Knowledge and learning generally diffused through a community to the preservation of a free government, and spreading the and advantages of education through the various parts of the highly conducive to promote this end, it shall be the duty of the magistrates, in all future periods of this government, to cherish literature and the sciences, and all seminaries and public schools; rivate and public institutions, rewards and immunities for the griculture, arts, sciences, commerce, trades, manufacturers and of the country; to countenance and inculcate the principles of general benevolence, public and private charity, industry and ty and punctuality, sincerity, sobriety and all social affections and hents, among the people; [provided, nevertheless, that no money tion shall ever be granted or applied for the use of the schools of any religious sect or denomination].91 [Free and fair comtrades and industries is an inherent and essential right of the uld be protected against all monopolies and conspiracies which or destroy it. The size and functions of all corporations should nd regulated as to prohibit fictitious capitalization, and provision for the supervision and government thereof :-Therefore, all just 1 by the state is hereby granted to the general court to enact laws operations within the state of all persons and associations, and Corporations, foreign and domestic, and the officers thereof, who ise the price of any article of commerce or to destroy free and n in the trades and industries through combination, conspiracy. hy other unfair means; to control and regulate the acts of all ssociations, corporations, trusts and officials doing business within event fictitious capitalization; and to authorize civil and criminal respect to all the wrongs herein declared against].92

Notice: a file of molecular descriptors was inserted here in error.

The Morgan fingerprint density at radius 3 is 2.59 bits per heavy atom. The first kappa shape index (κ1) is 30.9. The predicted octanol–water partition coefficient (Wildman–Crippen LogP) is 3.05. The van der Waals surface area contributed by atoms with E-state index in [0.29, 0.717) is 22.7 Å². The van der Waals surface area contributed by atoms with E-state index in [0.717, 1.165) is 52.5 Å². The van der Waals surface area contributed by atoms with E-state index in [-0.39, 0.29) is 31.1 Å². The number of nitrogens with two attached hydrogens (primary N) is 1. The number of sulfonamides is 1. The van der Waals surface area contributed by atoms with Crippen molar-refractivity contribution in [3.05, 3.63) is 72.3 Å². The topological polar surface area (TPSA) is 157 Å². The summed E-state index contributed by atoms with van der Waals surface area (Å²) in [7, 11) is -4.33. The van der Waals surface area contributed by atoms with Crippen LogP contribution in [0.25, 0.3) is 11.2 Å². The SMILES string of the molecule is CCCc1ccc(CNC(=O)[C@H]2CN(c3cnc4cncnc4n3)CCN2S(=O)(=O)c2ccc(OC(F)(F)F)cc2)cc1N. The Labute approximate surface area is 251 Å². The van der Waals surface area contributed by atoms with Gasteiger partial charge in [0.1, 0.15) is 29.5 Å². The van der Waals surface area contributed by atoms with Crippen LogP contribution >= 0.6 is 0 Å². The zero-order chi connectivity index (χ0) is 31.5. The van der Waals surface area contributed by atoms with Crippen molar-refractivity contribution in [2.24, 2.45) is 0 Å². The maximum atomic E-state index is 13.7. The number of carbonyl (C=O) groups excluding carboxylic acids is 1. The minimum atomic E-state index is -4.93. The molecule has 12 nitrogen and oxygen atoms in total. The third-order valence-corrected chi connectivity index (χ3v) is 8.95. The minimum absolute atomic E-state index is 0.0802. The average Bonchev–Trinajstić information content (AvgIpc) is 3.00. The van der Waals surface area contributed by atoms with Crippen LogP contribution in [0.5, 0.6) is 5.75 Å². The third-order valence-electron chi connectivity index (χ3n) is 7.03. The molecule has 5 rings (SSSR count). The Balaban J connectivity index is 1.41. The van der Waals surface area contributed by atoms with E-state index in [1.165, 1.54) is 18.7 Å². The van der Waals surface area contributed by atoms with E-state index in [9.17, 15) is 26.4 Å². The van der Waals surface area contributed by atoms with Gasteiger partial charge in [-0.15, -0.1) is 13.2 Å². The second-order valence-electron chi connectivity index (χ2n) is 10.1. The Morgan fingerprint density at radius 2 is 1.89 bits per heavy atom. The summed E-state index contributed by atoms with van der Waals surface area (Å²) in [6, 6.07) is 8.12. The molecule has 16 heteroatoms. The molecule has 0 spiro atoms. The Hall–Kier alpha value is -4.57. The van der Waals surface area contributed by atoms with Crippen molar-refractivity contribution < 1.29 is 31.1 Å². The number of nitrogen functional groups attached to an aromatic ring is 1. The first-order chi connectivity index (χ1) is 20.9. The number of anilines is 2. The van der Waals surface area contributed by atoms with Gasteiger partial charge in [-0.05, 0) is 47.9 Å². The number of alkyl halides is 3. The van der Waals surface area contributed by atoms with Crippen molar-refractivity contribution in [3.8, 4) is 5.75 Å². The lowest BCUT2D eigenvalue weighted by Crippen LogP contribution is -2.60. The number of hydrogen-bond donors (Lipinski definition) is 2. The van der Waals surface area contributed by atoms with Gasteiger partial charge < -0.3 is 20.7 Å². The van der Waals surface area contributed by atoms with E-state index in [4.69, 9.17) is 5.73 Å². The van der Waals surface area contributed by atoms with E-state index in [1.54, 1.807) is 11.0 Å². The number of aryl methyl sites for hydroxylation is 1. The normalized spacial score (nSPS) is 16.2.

SCRIPTIONS.--EXCLUSION. FROM OFFICE.—~COMMISSIONS.-WRITS.-CONFLAWS.-HABEAS CORPUS.-THE ENACTING STYLE. CONTINUANCE --PROVISION FOR A FUTURE REVISION OF THE CONSTITUTION.--ETC.

ny person chosen [governor],93 councilor, senator or representar civil officer (town officers excepted), accepting the trust, shall, eds to execute the duties of his office, make and subscribe the rations, viz. :

solemnly swear that I will bear faith and true allegiance to the Hampshire and will support the constitution thereof. So help me

solemnly and sincerely swear and affirm that I will faithfully discharge and perform all the duties incumbent on me as

n 1793.

d for the original article in 1793; the original article relating to "Delss" was stricken out in 1793.

n 1877.

n 1902.

d for "president" in 1793.

for the original oath in 1793.

according to the best of my abilities, agreeably to the rules and regulations of this constitution and the laws of the state of New Hampshire. So help me God.

[Any person having taken and subscribed the oath of allegiance, [and the same being filed in the secretary's office],95 he shall not be obliged to take said oath again].96